Rod Rosenstein has acknowledged that he suggested using a wiretap to record President Trump’s communications. Rosenstein claims, however, that he wasn’t serious about this proposal. He says he made it sarcastically.
But according to the Washington Post, James Baker, then the FBI’s top lawyer, has testified that Rosenstein’s suggestion was presented to him by FBI officials who heard it as a serious proposal. Baker wasn’t present when Rosenstein suggested wiretapping the president, but he reportedly has told congressional investigators that Andrew McCabe and Lisa Page treated the suggestion as a serious one.
Does this mean Rosenstein’s suggestion was, in fact, made seriously? No. McCabe and Page, both arch-enemies of President Trump, may have seized on a sarcastic suggestion that Trump be wiretapped in order to accomplish something they (but not Rosenstein) wanted to do.
It’s also possible that McCabe was trying to undermine Rosenstein. According to the Post, McCabe was feuding with Rosenstein at the time, Rosenstein having recommended the firing of James Comey, McCabe’s friend and ally.
McCabe may have regarded a sarcastic Rosenstein suggestion as a potential win-win. Either the suggestion gets shot down (as it was by Baker) and Rosenstein’s position is undermined for having made it or the suggestion is implemented and the deep state gets to eavesdrop on Trump.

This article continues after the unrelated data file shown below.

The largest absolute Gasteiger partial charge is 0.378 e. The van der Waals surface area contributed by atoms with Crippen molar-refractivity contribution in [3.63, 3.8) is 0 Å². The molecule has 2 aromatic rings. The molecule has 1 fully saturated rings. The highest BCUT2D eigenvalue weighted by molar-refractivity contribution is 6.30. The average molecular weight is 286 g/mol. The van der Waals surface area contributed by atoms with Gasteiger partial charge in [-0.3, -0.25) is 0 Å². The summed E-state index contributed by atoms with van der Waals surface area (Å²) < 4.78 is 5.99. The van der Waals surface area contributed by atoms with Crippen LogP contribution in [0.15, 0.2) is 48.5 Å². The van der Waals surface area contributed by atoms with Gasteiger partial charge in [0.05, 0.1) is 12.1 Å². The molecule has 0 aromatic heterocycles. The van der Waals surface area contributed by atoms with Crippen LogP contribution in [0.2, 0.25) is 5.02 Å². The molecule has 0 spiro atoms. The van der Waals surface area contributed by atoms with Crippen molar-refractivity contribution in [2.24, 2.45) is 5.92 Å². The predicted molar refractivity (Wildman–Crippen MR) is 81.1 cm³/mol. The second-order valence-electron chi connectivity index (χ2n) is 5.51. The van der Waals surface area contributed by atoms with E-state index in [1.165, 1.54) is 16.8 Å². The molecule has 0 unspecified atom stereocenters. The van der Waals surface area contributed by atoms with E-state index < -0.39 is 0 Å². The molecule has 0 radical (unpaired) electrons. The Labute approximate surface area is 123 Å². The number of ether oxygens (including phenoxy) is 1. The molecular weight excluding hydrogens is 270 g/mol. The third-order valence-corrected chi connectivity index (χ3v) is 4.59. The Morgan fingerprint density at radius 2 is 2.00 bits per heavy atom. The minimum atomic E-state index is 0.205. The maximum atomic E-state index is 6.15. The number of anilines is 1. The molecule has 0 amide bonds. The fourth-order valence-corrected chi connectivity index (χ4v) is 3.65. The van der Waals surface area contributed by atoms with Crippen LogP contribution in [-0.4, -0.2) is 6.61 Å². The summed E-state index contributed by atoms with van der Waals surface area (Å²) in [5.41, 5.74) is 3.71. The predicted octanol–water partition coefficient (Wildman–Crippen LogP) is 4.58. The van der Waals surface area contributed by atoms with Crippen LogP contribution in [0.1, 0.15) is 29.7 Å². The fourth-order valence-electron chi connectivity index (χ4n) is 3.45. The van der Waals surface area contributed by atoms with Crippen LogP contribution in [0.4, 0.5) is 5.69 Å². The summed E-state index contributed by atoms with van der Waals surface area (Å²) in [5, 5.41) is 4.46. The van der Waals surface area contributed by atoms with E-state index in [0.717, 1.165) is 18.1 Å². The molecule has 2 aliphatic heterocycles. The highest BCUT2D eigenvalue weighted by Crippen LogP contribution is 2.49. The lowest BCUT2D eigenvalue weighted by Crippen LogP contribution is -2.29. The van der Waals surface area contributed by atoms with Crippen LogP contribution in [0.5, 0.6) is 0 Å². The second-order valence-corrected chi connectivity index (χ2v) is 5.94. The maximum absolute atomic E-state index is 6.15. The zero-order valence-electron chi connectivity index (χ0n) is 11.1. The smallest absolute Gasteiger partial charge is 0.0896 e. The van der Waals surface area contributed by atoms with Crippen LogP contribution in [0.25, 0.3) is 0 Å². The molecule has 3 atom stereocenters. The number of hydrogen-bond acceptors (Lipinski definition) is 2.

Given what we know about McCabe and Page, I’m inclined to discount their claim that Rosenstein’s wiretap suggestion was serious. This view is supported by the Post’s report that one (unnamed) attendee of the meeting in question says he did not understand Rosenstein to be making a serious suggestion.
However, even the non-serious suggestion that the U.S. president be wiretapped is problematic. It’s irresponsible, especially when made in the presence of someone like McCabe.
Rosenstein’s biggest error, though, is the decision to appoint a special counsel to handle the Russia collusion probe. This was a matter well within the capacity of the Justice Department to handle. There was no need to bring in an outsider — and a pal of Comey’s to boot — to run a wide-ranging investigation of the president. The energy consumed dealing with Robert Mueller and his team of anti-Trump partisans has impaired the presidency for no good reason.
President Trump should have fired Rosenstein for this error alone. Why hasn’t he? Probably because it would look bad, both to the electorate and to Mueller. But once the mid-terms are over, and given Rosenstein’s suggestion — irresponsible, at a minimum — that Trump be wiretapped, I hope Trump will sack the Deputy Attorney General.
Trump says, though, that he’s gotten to know Rosenstein and gets along well with him. Rod Rosenstein and Kim Jong Un.